When I can name a painting, I know the process of creation is complete. It has a natural balance I can feel. It is intuitive. The name comes to me when I stand back and look at the painting with fresh eyes. I can see thru the layers and feel some kind of message. So I write about it. Sometimes I write one line, sometimes a full page. It is interesting to look back and see a common thread in the writings. Like postcards from a trip, these paintings and writings document travels within myself… Into my awareness… physically, emotionally, and spiritually. It’s a never-ending adventure.
One of my favorite pastimes is traveling. Lately. I can see the influences of my trips to Asia in my paintings. Thailand, China, and India have all left some kind of imprint. I love living in the expansive and serene mountains of Colorado, however I also crave interaction with diverse people. The people I meet in my travels and thru my art are the true masterpieces.
I often wonder what art would be if no one saw it, or if I could not see another person look at my work. The interaction that is invited with a piece of art is truly exciting. It goes back to the universal language of art again… Looking at a painting with a complete stranger or a close friend opens a door for an experience. I love that. Most people who buy my art are excited to share their experience with it. To me, it is almost like looking in the mirror and seeing a different reflection. Not only do I see a common thread in my paintings, I see a common thread in individual experiences… in humanity. I was lucky enough to be in one of the galleries when a Japanese couple, who barely spoke English, purchased one of my pieces for their home in Tokyo. The shared emotion, far beyond words, affirmed my devotion to art.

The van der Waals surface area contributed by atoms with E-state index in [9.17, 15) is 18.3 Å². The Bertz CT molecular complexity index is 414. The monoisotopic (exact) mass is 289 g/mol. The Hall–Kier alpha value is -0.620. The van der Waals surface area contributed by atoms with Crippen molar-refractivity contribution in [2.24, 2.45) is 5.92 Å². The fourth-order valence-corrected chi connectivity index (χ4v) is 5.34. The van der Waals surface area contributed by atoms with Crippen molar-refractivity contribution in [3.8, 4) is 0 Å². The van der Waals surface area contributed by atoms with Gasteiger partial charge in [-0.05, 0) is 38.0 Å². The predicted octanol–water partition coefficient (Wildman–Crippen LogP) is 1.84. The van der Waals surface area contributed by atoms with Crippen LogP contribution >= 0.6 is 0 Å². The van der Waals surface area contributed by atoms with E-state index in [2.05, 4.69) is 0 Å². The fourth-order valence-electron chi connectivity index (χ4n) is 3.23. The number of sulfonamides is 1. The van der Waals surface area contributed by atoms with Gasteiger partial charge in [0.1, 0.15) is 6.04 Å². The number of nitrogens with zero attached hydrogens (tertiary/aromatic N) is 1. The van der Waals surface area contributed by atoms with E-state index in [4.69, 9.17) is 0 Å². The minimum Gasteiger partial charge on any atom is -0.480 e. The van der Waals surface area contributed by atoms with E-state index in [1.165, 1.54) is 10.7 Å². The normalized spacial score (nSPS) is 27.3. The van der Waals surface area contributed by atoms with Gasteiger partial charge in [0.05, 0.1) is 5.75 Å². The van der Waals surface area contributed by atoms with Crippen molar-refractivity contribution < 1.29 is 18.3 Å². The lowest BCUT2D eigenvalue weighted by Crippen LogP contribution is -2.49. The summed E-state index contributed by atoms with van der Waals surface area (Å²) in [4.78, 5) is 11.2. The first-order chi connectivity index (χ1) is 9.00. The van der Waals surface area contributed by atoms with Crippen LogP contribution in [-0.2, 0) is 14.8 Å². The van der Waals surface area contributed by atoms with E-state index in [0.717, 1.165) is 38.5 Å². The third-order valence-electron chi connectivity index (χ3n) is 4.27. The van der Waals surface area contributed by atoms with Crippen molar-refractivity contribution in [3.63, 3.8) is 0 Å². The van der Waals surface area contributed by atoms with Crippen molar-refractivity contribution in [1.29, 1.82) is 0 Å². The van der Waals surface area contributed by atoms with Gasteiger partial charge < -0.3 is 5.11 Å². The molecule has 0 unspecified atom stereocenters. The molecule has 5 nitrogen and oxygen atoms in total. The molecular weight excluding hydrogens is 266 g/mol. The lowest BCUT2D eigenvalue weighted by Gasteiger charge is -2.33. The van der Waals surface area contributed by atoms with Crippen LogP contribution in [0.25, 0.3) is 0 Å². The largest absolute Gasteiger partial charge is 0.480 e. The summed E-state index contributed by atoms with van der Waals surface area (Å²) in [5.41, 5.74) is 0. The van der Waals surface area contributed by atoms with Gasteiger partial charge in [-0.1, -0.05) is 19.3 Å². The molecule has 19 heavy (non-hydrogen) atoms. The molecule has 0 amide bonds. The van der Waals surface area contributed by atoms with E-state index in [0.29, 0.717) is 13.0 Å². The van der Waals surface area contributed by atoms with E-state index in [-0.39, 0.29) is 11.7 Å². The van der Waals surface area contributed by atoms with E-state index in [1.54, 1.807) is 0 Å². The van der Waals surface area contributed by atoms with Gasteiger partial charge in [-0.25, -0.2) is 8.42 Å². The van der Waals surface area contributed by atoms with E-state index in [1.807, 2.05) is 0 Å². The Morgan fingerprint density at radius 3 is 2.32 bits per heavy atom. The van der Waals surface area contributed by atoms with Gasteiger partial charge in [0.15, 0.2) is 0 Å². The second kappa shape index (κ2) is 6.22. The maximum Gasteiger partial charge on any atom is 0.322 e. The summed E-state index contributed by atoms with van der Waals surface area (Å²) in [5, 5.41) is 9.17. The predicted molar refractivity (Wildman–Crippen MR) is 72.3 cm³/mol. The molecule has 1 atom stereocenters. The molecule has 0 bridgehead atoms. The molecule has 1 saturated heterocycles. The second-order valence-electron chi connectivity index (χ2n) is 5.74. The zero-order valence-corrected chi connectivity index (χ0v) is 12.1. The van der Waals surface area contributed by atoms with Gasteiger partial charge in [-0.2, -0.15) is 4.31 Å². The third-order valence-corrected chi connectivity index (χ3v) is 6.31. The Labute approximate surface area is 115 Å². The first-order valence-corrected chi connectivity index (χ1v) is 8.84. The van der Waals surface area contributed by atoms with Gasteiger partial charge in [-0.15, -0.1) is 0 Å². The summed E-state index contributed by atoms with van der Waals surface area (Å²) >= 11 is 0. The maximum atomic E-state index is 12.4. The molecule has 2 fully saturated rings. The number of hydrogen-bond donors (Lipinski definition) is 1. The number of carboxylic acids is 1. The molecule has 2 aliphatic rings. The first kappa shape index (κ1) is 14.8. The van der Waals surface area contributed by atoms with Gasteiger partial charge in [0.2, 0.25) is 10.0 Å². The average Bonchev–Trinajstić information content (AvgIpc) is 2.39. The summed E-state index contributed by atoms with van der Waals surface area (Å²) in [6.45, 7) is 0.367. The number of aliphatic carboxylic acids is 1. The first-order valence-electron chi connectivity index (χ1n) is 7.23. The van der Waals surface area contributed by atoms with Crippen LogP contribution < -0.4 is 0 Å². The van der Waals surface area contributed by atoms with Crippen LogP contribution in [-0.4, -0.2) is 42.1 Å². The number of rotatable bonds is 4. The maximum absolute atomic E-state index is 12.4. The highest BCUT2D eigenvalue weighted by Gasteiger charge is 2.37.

My art is constantly evolving, as I am. I’m not sure if my art is an expression of me, or if I have become an expression of my art. The self-awareness I have gained thru painting has created who I am. So I keep painting because the possibilities are endless.